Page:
Huston Smith has devoted a lifetime to exploring how the peoples of the world worship - and sharing his findings with the rest of us.
His Religions of Man, a clear-headed exposition not only of Judaism, Christianity and Islam but also Taoism, Confucianism, Hinduism and Buddhism, has been a staple of college curricula since it was published in 1958. Subsequently revised as The World's Religions, with a chapter added on the faith systems of indigenous peoples, it has sold more than 2 million copies, launching countless readers on wide-ranging faith journeys.
As a professor at the Massachusetts Institute of Technology, Syracuse University and the University of California, Berkeley, he helped to promote the now widely appreciated belief that God has revealed himself in different ways to different peoples. His books on Buddhism, Islam and the Native American church, and his films on Hinduism, Tibetan Buddhism and Sufism, remain seminal.
In the words of Alan Wolfe, Smith remains "an enormously important figure" - and one whose work still is gaining value.
"He really is the person who really informed Americans about all the religions that exist outside their own borders," says Wolfe, the director of the Boisi Center for Religion and Public Life at Boston College. "Now, of course, those religions exist inside our borders, so it's even more important."
Taking the approach, controversial among some of his academic colleagues, of exploring religion from the inside - studying under the guidance, for example, of Buddhist, Hindu and Sufi masters - Smith always has refused to prioritize any single belief system. He has enjoyed friendships with thinkers and doers as disparate as Aldous Huxley, Saul Bellow, Thomas Merton, Joseph Campbell, Mother Teresa, Baba Ram Dass and the Dalai Lama. He has been equally comfortable practicing Hatha Yoga and praying in Arabic.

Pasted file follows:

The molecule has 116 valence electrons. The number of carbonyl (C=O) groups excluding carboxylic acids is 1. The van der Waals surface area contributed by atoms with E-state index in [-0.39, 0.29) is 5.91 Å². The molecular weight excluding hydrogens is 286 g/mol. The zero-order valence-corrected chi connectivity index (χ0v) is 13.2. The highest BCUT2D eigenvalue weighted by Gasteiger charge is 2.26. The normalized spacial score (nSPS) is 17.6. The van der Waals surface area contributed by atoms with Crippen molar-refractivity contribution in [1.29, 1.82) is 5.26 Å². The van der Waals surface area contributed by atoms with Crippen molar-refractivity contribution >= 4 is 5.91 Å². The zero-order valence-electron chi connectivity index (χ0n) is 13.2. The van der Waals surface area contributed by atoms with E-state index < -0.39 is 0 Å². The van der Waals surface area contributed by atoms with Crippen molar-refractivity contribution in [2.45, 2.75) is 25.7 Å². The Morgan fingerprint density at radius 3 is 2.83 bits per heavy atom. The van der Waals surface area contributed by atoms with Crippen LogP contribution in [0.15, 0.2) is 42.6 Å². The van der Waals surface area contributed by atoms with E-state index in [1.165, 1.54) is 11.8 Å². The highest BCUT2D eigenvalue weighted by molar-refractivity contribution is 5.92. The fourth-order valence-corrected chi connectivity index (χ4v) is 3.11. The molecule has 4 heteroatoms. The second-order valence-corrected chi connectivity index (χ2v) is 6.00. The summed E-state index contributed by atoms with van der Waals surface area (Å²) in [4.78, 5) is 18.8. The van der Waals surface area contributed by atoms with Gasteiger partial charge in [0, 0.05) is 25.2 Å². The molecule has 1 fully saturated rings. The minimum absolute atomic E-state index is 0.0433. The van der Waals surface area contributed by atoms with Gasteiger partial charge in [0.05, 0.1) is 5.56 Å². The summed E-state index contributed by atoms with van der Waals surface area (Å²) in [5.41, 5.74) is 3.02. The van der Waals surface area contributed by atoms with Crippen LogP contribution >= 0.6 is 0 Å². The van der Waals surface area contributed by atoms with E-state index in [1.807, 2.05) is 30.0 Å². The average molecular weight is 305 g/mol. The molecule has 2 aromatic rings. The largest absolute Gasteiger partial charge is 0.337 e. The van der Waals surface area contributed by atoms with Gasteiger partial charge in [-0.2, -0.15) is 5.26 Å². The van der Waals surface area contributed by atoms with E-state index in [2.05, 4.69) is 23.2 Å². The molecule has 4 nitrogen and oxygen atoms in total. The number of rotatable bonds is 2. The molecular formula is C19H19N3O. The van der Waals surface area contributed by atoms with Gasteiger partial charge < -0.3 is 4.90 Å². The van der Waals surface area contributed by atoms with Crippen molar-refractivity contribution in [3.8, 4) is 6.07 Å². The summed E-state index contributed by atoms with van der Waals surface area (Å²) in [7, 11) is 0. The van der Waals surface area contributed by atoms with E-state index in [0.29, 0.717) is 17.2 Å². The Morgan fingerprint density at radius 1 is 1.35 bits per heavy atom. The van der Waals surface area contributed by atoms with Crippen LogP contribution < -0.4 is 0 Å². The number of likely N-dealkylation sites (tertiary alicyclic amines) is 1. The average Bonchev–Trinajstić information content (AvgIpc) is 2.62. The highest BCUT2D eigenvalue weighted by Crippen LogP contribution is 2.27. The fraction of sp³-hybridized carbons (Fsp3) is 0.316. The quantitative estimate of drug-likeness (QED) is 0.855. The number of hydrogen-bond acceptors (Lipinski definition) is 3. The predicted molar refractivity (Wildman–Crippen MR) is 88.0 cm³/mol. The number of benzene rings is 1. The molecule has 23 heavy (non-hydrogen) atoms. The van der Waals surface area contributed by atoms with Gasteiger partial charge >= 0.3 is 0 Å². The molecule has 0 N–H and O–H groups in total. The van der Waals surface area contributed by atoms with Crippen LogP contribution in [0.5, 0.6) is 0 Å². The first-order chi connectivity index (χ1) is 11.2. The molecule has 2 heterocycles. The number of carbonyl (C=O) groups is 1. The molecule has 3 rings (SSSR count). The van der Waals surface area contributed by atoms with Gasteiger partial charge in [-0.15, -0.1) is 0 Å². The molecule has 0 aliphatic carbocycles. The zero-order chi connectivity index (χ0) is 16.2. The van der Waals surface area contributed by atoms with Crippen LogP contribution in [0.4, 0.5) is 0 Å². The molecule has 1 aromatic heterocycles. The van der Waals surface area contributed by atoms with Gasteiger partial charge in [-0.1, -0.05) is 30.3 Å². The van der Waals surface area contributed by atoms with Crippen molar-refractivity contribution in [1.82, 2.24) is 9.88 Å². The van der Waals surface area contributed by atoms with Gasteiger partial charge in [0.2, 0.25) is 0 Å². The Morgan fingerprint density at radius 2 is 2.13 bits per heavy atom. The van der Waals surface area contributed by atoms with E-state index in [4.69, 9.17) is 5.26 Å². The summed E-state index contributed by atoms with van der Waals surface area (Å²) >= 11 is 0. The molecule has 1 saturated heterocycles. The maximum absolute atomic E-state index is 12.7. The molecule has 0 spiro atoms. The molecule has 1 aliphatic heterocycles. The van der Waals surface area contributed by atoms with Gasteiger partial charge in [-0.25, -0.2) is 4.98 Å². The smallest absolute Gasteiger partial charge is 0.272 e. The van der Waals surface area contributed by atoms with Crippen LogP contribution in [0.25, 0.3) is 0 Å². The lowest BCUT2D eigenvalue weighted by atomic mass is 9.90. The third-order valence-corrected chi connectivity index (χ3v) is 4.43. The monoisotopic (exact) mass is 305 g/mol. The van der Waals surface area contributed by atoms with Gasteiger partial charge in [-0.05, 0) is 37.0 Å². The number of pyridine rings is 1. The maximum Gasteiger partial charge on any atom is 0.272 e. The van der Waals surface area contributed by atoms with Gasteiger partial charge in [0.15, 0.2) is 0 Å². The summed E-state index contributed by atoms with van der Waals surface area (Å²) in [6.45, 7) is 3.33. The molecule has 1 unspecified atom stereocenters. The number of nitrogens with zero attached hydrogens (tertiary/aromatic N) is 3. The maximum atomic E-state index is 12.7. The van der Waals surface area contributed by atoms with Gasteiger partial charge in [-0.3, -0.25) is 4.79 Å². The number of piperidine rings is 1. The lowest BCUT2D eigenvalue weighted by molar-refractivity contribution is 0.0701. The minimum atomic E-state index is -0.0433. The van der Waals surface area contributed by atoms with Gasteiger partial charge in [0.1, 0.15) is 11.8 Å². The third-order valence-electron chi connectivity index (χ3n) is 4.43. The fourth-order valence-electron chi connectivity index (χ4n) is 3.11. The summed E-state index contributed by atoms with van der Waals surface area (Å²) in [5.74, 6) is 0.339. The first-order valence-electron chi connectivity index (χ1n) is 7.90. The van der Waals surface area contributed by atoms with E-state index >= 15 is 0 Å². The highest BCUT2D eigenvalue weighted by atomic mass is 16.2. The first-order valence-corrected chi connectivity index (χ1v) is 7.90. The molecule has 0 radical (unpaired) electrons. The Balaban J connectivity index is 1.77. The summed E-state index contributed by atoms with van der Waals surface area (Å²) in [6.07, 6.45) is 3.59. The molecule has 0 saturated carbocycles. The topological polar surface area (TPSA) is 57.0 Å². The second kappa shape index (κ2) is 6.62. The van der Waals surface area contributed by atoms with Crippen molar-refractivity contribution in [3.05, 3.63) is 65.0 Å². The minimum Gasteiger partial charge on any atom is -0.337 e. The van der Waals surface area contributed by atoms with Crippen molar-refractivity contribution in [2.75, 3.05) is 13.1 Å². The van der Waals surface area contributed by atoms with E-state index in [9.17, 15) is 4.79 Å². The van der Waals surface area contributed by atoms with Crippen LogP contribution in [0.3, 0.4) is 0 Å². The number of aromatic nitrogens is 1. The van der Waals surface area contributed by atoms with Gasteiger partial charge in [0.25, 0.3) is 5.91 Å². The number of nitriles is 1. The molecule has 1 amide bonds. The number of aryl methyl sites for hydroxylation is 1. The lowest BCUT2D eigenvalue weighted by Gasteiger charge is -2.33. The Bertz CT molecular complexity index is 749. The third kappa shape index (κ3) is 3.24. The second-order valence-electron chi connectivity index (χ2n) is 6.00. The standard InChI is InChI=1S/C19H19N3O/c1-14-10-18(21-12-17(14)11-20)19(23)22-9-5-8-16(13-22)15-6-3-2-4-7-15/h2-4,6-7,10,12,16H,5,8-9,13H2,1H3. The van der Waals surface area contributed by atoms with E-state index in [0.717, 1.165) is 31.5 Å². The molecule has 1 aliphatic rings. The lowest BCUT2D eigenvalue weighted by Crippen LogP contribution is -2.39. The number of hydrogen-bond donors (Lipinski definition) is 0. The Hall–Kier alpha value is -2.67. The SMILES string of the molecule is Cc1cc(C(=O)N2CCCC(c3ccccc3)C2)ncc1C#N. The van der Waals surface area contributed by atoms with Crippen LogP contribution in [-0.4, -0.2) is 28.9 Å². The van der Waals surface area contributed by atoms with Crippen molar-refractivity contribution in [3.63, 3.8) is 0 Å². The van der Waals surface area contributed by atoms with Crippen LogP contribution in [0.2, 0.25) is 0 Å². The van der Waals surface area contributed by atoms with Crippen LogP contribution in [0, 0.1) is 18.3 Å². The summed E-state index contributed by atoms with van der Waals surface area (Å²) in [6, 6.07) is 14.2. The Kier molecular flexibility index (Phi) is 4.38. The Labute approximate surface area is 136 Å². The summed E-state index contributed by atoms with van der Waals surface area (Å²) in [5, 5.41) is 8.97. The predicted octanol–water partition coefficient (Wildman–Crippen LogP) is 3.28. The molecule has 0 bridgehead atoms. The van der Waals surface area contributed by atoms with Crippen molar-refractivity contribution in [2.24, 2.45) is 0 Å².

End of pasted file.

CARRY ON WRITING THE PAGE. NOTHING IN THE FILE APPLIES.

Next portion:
Now, at 86, he is sharing his own religion. In his most personal work yet, Smith argues for a faith that he believes could unify the divided adherents of one of the world's great religions, and help to restore the belief in the transcendent to what he believes is its rightful place in the world.
"My days are numbered," he says over the telephone from his home in Berkeley. "I felt it was time to come full circle and write a book about my own faith: Christianity."
In The Soul of Christianity, Smith, who was born to Methodist missionaries in China, where he lived his first 17 years, returns to the early church - the community of believers before the Great Schism of 1054 divided Catholic and Orthodox, before the Protestant Reformation of the 16th century further split the faith.
"First-millennium Christianity was the trunk of the tree from which all of the branches and leaves have sprung," he says. "There's no reason why any Christian cannot subscribe."